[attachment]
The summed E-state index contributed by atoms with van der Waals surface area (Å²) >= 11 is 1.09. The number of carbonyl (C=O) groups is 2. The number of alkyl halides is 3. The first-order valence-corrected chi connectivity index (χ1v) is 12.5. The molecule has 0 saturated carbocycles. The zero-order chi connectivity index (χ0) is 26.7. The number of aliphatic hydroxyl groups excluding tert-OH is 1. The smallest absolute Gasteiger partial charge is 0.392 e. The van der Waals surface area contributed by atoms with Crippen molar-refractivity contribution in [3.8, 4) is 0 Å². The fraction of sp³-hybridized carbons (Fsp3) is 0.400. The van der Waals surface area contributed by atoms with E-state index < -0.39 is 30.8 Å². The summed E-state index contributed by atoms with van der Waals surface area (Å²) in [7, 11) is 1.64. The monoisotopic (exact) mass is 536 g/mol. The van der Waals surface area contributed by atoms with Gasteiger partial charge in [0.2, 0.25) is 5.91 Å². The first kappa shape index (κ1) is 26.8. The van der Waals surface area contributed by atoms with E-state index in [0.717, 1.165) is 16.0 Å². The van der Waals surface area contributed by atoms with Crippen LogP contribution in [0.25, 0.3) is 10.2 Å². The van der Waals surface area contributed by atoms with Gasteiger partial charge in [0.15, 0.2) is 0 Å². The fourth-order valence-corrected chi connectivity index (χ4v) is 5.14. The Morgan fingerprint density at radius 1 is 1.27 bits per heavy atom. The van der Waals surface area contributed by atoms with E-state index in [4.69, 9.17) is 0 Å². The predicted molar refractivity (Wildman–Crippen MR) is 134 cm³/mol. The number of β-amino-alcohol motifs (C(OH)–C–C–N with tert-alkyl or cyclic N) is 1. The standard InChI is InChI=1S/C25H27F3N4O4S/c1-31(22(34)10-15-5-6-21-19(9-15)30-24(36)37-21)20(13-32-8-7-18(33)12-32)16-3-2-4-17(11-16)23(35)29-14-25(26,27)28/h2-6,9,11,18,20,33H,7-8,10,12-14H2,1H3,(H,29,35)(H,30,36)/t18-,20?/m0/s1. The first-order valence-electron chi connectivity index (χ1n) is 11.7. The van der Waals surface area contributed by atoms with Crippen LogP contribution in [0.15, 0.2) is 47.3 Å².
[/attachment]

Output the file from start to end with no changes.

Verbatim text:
The summed E-state index contributed by atoms with van der Waals surface area (Å²) >= 11 is 1.09. The number of carbonyl (C=O) groups is 2. The number of alkyl halides is 3. The first-order valence-corrected chi connectivity index (χ1v) is 12.5. The molecule has 0 saturated carbocycles. The zero-order chi connectivity index (χ0) is 26.7. The number of aliphatic hydroxyl groups excluding tert-OH is 1. The smallest absolute Gasteiger partial charge is 0.392 e. The van der Waals surface area contributed by atoms with Crippen molar-refractivity contribution in [3.8, 4) is 0 Å². The fraction of sp³-hybridized carbons (Fsp3) is 0.400. The van der Waals surface area contributed by atoms with E-state index < -0.39 is 30.8 Å². The summed E-state index contributed by atoms with van der Waals surface area (Å²) in [7, 11) is 1.64. The monoisotopic (exact) mass is 536 g/mol. The van der Waals surface area contributed by atoms with Gasteiger partial charge in [0.2, 0.25) is 5.91 Å². The first kappa shape index (κ1) is 26.8. The van der Waals surface area contributed by atoms with E-state index in [0.717, 1.165) is 16.0 Å². The van der Waals surface area contributed by atoms with Crippen LogP contribution in [0.25, 0.3) is 10.2 Å². The van der Waals surface area contributed by atoms with Gasteiger partial charge in [0.15, 0.2) is 0 Å². The fourth-order valence-corrected chi connectivity index (χ4v) is 5.14. The Morgan fingerprint density at radius 1 is 1.27 bits per heavy atom. The van der Waals surface area contributed by atoms with E-state index in [4.69, 9.17) is 0 Å². The predicted molar refractivity (Wildman–Crippen MR) is 134 cm³/mol. The number of β-amino-alcohol motifs (C(OH)–C–C–N with tert-alkyl or cyclic N) is 1. The standard InChI is InChI=1S/C25H27F3N4O4S/c1-31(22(34)10-15-5-6-21-19(9-15)30-24(36)37-21)20(13-32-8-7-18(33)12-32)16-3-2-4-17(11-16)23(35)29-14-25(26,27)28/h2-6,9,11,18,20,33H,7-8,10,12-14H2,1H3,(H,29,35)(H,30,36)/t18-,20?/m0/s1. The first-order valence-electron chi connectivity index (χ1n) is 11.7. The van der Waals surface area contributed by atoms with Crippen LogP contribution in [0.15, 0.2) is 47.3 Å².